Readers, I have a confession to make. Had I not stumbled across a blog-iversary post on Cassie-b’s blog recently, I would have completely forgotten that today marks the second anniversary of the birth of my own blog! It’s hard to believe I’ve been at it for two full years now! To celebrate this milestone, I thought it would be fun to share some interesting blog stats.

Since its inception on June 4, 2005, this blog has seen:

  • 208 posts
  • 66,018 words
  • 8,692 visitors

Top 3 posts with the most comments:

  • The mighty mighty em dash (22 comments—including genuflection before my grammatical excellence and the offer of a pocket protector for Christmas)
  • Able to leap War and Peace in a single bound (21 comments—including kudos for being a brilliant reading and writing superhero and a request for pictures of me in a spandex costume)
  • Don’t try this at home (19 comments—including admiration for my husband’s wisdom, a vote for best post read over the Thanksgiving holiday, and a request to borrow my mother and her graph paper)

Longest post:

  • My legacy to you (1351 words—apparently the correct number of words to hit people right in the tear ducts, as this is also the post in which I was accused of making people cry)

Post with the most visits:

Category I publish to most often:

Search terms (including variations) that yield the most visitors to this blog:

  • inspirational reflections
  • locks of love
  • sleep assault monique
  • you reap what you sow meaning
  • how I met my husband

And you can always check out all my personal favorite posts right here.

Supermom, I am not

Today, a friend paid me a very nice compliment. She said I was the best working mom she’s ever known, with a job that entails a high degree of responsibility while also coordinating the busy schedules of two well-rounded, happy kids, and that I manage to do it all cheerfully and without ever having bags under my eyes.

I accepted the compliment graciously, because I was too chicken to tell her the truth of just how much of my kids’ lives I have already missed. I didn’t tell her that I missed Maia’s school award ceremony a few weeks ago (she received the Leadership award), because I was traveling, or that I missed a recent ceremony celebrating the publication of a book jointly written by her class, because I was catching up at work after having been traveling. I didn’t tell her that I was not there last December for Maia’s third surgical round of ear tubes, because I was, you guessed it, traveling, or that Maia left a message on my cell phone which brought me to tears, telling me it was okay that I had to miss her surgery because she didn’t want me to get fired from my job. I didn’t tell my friend that I have never been on one of Maia’s school field trips or volunteered in her classroom. I didn’t tell her that at Noah’s daycare, the director commented recently about how long it had been since she had seen me. And I didn’t tell her I’m entirely convinced that our pediatrician was recently shocked to discover that my kids actually have a mother.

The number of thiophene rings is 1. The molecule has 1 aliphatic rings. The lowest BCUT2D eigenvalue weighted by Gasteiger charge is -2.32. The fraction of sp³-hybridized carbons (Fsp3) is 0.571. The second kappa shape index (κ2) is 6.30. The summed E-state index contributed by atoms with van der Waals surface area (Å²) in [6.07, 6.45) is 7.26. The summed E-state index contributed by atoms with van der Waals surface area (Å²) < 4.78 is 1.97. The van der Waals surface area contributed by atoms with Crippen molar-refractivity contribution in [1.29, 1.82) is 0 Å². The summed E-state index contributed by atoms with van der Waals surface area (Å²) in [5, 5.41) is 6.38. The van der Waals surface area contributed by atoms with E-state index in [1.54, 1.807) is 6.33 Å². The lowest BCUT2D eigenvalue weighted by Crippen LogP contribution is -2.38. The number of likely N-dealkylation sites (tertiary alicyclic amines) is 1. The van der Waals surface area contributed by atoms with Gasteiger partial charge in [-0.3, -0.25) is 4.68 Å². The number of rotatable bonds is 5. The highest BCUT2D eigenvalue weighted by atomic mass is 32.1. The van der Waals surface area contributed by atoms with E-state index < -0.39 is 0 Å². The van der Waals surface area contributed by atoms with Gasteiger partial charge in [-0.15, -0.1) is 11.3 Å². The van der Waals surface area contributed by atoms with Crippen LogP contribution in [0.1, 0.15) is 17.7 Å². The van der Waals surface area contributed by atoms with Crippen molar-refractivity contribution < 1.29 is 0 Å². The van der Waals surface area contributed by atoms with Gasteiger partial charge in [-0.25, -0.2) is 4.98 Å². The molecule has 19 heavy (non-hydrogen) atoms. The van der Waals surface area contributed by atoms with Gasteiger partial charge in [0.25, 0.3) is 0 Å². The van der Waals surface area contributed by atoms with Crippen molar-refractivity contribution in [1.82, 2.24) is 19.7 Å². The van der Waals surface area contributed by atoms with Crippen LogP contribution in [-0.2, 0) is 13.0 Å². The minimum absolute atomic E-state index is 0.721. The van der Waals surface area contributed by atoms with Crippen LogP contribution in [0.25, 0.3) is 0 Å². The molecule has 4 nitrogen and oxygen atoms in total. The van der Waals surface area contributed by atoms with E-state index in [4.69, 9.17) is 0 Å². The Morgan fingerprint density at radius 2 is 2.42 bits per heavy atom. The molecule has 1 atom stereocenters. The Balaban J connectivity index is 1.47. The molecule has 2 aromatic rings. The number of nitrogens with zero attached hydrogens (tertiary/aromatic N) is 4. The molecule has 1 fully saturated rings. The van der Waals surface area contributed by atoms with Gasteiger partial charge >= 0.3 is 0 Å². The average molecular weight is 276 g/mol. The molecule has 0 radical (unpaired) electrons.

This is not to say that I don’t get plenty of really excellent quality time with my offspring, however. I am there far more than I am not. I’ve never missed a dance recital or a school performance, and we have so many silly family moments that I treasure. Just tonight, I tricked Noah into giving me 100 kisses, and boy did he deliver! I gave him the option to call it quits after the first 50 sticky ice cream-faced kisses, but no, he kept going and even threw in an extra 10 for good measure. It’s moments like that when I know I wouldn’t trade my life for anything. Somehow, everything always ends up just right.

What I did tell this friend was that there is no possible way I could manage the juggling act without the world’s best husband and father who takes on far more than his fair share of household responsibilities and never complains, or the grandparents who always pitch in to help Kent when I’m away. And Maia wouldn’t get nearly the number of extracurricular activities without the friend who has taken her to dance lessons every Wednesday night for the last two years, and who for the third summer in a row is sharing carpooling duties with me for Maia’s and her own daughter’s busy summer schedule.

The reality is that Supermom is a big, fat myth. It’s more like super friends and family.

That’s the line Kent uses to wake up Maia every single morning, as she explained to new friends the other day with a classically exasperated “see what a goofball dad I have” eye roll. Like he really thinks that in the stupor of sleep, she’ll forget that it’s practically summer or that we live in a tropical climate, leap out of bed, and race to the window to behold the miracle of a white winter wonderland.

My daughter would never fall for such a ruse to get her moving for school, so sometimes Kent alters the story and tells her it’s Christmas, and Santa came. Yet another failed ploy from the goofball dad to rouse Maia from her slumber.